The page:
No studies have been performed to determine the safety or efficacy of Controlled Amino Acid Therapy (CAAT) for the treatment of cancer.
The proponents of CAAT maintain that eating a specially formulated diet that is low in carbohydrates and deprived of certain amino acids essential for cell replication may be effective as an adjuvant cancer therapy. The manufacturer cites studies showing that low calorie diets are effective in promoting tumor shrinkage in animals. Other studies demonstrating that certain cancer cell lines may be adversely affected by glucose or amino acid deprivation have been mentioned. There are no clinical studies to show this therapy is an effective cancer treatment in humans.
To Treat Cancer
Studies have yet to be conducted to determine whether CAAT has any effect on cancer in humans.
Restrictive diets may lead to nutrient deficiency.
Controlled Amino Acid Therapy (CAAT) was developed by Angelo John of the A. P. John Institute for Cancer Research. It is a protocol that involves amino acid and carbohydrate deprivation. The objective of this therapy is to impair the development of cancer cells by altering cell formation through structure, energy, blood vessels, growth hormones and function. The regimen consists of a diet that restricts intake of carbohydrates and proteins, and involves use of supplements. In addition, supplementation with Superoxide Dismutase, curcumin, parsley, quercetin, lycopene, Vitamin D and green tea extract is encouraged. (See individual monographs for more information about those supplements.) The protocol is meant to be maintained for six to nine months as an adjunct to conventional chemotherapy and radiation. Whereas the Institute’s now defunct website described studies that support the theories behind the protocol, no studies have been conducted to determine the safety or efficacy of the regimen itself.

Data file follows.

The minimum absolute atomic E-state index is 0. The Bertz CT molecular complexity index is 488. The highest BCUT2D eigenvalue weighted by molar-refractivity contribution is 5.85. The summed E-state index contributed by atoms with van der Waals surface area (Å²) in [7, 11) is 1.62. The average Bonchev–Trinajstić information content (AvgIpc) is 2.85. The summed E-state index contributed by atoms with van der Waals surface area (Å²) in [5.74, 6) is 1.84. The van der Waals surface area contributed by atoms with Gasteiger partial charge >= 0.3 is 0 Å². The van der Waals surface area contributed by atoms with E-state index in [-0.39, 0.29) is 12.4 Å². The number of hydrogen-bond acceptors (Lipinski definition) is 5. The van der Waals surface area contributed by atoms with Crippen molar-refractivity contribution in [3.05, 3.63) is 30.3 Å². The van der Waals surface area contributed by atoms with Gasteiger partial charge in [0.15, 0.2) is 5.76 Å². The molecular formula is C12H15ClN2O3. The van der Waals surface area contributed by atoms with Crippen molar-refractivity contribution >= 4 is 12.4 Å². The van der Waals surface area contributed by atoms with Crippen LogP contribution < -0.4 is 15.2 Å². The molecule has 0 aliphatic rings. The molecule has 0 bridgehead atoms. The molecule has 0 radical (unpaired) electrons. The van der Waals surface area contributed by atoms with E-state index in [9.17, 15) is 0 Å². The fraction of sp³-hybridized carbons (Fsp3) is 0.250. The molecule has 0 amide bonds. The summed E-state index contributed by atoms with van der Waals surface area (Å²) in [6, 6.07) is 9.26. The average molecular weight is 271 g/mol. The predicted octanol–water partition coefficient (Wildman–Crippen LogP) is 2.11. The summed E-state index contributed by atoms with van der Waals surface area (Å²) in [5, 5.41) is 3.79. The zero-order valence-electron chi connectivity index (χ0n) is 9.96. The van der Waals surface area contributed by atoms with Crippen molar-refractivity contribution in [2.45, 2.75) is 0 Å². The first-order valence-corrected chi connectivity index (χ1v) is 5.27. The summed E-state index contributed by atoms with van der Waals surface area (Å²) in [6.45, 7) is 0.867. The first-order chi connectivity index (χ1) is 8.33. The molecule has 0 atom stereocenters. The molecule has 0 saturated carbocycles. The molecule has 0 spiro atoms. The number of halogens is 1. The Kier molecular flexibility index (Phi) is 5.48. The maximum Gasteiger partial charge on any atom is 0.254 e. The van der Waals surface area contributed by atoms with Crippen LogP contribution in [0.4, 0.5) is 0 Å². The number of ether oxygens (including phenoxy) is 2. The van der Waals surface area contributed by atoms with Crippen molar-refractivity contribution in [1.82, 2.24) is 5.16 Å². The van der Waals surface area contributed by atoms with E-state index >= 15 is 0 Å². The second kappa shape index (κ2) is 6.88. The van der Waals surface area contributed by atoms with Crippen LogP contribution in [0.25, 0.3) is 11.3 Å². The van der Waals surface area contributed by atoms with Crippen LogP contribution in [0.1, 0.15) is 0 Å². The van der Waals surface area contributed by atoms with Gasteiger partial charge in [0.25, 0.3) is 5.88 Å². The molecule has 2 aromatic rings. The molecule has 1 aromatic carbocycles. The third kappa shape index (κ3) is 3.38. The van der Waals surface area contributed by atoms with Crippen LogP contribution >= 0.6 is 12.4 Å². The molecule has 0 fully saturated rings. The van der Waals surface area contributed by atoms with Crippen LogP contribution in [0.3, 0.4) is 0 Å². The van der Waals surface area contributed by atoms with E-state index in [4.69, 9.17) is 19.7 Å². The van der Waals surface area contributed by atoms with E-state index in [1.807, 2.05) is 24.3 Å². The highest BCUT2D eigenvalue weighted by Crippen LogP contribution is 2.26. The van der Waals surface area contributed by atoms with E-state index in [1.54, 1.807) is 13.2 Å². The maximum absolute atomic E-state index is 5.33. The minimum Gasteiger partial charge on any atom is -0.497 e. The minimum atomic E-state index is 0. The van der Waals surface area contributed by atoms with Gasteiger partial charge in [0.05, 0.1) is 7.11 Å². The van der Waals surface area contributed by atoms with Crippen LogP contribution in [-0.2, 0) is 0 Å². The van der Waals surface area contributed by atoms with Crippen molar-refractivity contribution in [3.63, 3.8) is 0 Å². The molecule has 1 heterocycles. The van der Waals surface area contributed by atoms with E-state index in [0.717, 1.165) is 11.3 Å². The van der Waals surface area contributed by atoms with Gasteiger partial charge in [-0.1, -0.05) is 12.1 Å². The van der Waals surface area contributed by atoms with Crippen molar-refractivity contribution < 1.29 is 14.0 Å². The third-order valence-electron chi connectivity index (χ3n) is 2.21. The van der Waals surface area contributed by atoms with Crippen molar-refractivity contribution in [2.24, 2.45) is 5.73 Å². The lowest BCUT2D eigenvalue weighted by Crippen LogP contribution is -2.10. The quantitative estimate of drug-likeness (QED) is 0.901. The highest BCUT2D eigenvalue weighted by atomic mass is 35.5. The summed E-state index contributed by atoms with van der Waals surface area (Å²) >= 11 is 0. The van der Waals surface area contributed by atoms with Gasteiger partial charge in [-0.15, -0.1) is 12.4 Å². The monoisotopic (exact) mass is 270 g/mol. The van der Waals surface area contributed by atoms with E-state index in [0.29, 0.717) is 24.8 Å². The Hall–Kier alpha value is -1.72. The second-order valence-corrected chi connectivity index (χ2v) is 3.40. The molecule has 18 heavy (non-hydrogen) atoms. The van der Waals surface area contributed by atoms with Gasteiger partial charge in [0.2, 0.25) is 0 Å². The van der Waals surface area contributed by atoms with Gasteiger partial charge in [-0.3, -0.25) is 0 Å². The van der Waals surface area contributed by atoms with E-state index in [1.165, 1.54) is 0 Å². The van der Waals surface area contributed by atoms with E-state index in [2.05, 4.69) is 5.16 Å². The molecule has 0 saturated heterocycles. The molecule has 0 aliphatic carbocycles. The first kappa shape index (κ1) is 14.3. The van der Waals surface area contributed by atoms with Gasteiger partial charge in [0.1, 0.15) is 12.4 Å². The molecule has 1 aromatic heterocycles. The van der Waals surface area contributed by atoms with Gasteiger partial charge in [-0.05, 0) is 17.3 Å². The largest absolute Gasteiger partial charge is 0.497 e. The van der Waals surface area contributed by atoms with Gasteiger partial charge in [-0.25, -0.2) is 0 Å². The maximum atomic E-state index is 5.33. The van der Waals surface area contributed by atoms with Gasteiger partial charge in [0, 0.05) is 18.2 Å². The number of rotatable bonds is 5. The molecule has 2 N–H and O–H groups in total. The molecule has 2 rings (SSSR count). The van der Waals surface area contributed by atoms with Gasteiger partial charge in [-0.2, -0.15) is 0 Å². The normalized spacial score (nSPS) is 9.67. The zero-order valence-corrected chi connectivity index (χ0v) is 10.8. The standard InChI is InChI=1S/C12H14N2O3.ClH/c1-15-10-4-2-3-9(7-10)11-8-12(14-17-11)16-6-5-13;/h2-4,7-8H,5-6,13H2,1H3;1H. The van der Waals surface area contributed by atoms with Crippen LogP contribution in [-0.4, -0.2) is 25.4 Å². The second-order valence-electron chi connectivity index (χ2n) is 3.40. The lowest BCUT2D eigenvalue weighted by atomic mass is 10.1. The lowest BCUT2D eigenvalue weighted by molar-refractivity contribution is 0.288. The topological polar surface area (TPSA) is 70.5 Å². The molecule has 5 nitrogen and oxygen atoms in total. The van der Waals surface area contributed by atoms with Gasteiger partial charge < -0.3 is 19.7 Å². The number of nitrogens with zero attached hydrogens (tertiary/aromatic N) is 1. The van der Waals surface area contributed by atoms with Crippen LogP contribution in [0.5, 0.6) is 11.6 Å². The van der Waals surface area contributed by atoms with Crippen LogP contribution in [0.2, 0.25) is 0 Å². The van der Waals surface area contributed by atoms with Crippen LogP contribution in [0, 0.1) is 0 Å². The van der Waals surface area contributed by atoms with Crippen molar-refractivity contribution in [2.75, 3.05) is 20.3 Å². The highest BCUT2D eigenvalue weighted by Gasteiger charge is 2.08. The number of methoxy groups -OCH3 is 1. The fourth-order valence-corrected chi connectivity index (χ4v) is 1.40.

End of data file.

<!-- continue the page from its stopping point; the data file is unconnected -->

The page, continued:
Mechanism of Action
According to its proponents, CAAT curbs the growth of cancer cells by impairing a number of factors essential to their growth. Restricting a cancer cell’s access to glycine is thought to limit its ability to replicate its DNA, build new blood vessels, and create growth factors and other hormones essential for metastatic growth. Additionally, the low-carbohydrate diet is thought to inhibit glycolysis, the main mechanism for cancer cells to derive energy.